posted on Oct, 20 2004 @ 02:03 PM
I'm inclined to think that if there's any copying involved that it's "Titor" copying Billy, since either way you slice it -- Titor's from the
future (which I am not inclined to believe), or from now -- he's still born a long time after Mr. Meier, and given the trouble Mr. Titor took to
appear to fit in with the various conspiratorial threads running around the interent, I would guess he'd wind up at least familiarizing himself with
That being said: the 5-way split actually does make a lot of sense if you take the trouble to map out how the union would break down; you've got 3
geographically-separated major states--California, Texas, and Florida--the northeast corridor, and the northern midwest. So, in the event that the US
was splitting apart, it's not hard to see it breaking down like this:
A) Northeast corridor: New England, maybe as far south as annapolis, possibly as far west as chicago, although that's pushing their luck
B) Southeast: essentially Florida's sphere of influence, probably north to whereever A) stops and then west until whereever Texas's sphere of
C) Greater Texas: Texas, plus New Mexico, maybe parts of Colorado and Utah, also possibly Oklahoma and Arkansas
D) Greater California: California, possibly the rest of the west coast + Alaska, maybe stuff east of the rocky mountains like Nevada and Arizona, or
E) The Norhtern Midwest: everything else, really, that's not in A)-D).
It's really easy to see this if you draw it out on a map: you've got the 3 majorly-influential states evenly spread out along the bottom of the map,
one major sphere of influence in the northeast, and lastly the leftover region in the midwest. In such a scenario, it's also not hard to see Titor's
claim of a capital in Omaha (I think that's right, I'm not really into Titor) playing out, because the midwest region'd be too big for any of the
other 4 to decisively hold, but it's the only domestic agricultural region capable of feeding the other 4 regions if our economy craps out to the
point we can't easily be importing food.
So, the point is if you're going to assume the US falls apart into a bunch of warring (or at least rivalrous) territories, then the 5 above seem
reasonable, and so it's not impossible that Meier and/or Titor arrived at them independently by trying to come up with plausible-sounding prophecies.
Has anyone here read "A Canticle for Leibowitz"? It's postapocalyptic fiction set in North America a few hundred years after a nuclear holocaust,
and I remember it had some kind of similar division of the country into a bunch of subcountries; there's probably also a lot of "alternate history"
fiction that's thought this through in better detail, I hope, and any of those kinds of work could be a similar source for Titor's predictions (and
maybe even for Meier, I'd have to check the dates).
One last aside:
gazrok: agreed on the 2 american civil wars thing -- one would be more than enough in my lifetime. There's a bit of a flaw in your reasoning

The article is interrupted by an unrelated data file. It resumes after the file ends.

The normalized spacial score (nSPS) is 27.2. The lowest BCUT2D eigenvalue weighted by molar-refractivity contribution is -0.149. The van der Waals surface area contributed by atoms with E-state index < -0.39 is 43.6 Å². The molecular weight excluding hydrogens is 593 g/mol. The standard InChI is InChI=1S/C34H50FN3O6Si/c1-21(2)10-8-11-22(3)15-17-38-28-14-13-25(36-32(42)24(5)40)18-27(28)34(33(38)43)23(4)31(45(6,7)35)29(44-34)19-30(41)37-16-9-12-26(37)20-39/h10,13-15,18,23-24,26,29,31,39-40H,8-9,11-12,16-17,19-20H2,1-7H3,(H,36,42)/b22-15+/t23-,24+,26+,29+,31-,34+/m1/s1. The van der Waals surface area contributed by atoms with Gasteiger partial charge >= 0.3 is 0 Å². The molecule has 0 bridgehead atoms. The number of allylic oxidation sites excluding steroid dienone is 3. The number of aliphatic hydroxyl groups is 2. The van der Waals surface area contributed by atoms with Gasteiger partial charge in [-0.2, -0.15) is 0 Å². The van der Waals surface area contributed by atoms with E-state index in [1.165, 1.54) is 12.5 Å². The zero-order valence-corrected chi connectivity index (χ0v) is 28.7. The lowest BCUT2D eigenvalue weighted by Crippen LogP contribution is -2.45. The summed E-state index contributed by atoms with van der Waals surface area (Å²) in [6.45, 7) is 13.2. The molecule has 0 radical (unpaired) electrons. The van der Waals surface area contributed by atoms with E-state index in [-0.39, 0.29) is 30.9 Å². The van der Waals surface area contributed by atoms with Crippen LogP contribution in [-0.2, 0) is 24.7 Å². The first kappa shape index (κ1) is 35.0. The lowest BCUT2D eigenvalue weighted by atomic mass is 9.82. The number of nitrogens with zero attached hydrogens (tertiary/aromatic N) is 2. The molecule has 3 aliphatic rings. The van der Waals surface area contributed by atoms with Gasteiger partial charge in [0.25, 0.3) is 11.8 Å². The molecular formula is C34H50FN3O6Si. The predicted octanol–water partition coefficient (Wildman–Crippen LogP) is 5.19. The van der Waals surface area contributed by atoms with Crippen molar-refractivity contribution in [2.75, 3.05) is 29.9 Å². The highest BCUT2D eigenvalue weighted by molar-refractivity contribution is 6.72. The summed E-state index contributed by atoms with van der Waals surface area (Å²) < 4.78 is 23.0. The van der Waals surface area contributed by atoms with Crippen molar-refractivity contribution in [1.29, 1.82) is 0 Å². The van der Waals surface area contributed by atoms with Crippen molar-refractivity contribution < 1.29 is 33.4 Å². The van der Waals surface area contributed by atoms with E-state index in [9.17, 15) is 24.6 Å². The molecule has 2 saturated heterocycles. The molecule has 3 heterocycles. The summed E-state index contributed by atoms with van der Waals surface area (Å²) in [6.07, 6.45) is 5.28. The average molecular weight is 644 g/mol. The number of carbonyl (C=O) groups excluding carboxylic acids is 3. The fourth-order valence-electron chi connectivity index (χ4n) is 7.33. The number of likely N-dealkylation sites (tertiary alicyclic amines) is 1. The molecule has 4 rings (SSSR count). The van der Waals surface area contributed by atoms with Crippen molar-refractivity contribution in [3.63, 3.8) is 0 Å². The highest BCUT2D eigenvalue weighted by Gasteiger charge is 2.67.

though: if the new civil war is a rehash of the old civil war, with some of the states (trying to) pull out of the union, they'll get slapped down
really quick, I'm sure, but if the new civil war is some kind of guerilla war than I'm not so sure the US's military translates into much of
If what you've got is essentially some kind of insurgency or guerillas mixed in with the ordinary populace, it'll be hard to use our fancy planes
and bombs on the rebels, because the collateral damage would be enormous; moreover, even though most of the likely rebels--either the militia types or
a resurgent weather underground type of movement--would be poorly trained vis a vis even a standard army grunt ( and would be pitiful compared to a
marine, let alone a green beret/seal/what have you), if the rebels can blend easily into crowds they'd wind up always having the advantage of
surprise, and thus always being able to draw first blood; in that scenario, also, the advantage goes to the rebels, despite the far superior training
and quality of the US troops.
If the rebels were to win a war, it wouldn't be a military victory so much as a hearts-and-minds victory, like this:
a) rebels blow something up
b) US retaliation overreacts messily, angering non-rebel populace
until the populace is more sympathetic to the rebels than to the US; in that case, what might emerge is some kind of negotiated settlement or truce,
as per what's still going on in Northern Ireland. Granted, that's not going so well, but for the IRA and its supporters being at the negotiating
table is a lot better than not being there, and definitely the IRA never had any chance of a military victory over the rest of the UK.
I think this scenario would make for good sci-fi (or "alternate history" fiction I guess, I don't read a lot of fiction), but I'd hate to live
through it or anything similar; thankfully, though, I'd rate the actual odds pretty low (I think I'm more likely to win publisher's clearinghouse
than I am to see an organized insurgency within the US during my lifetime).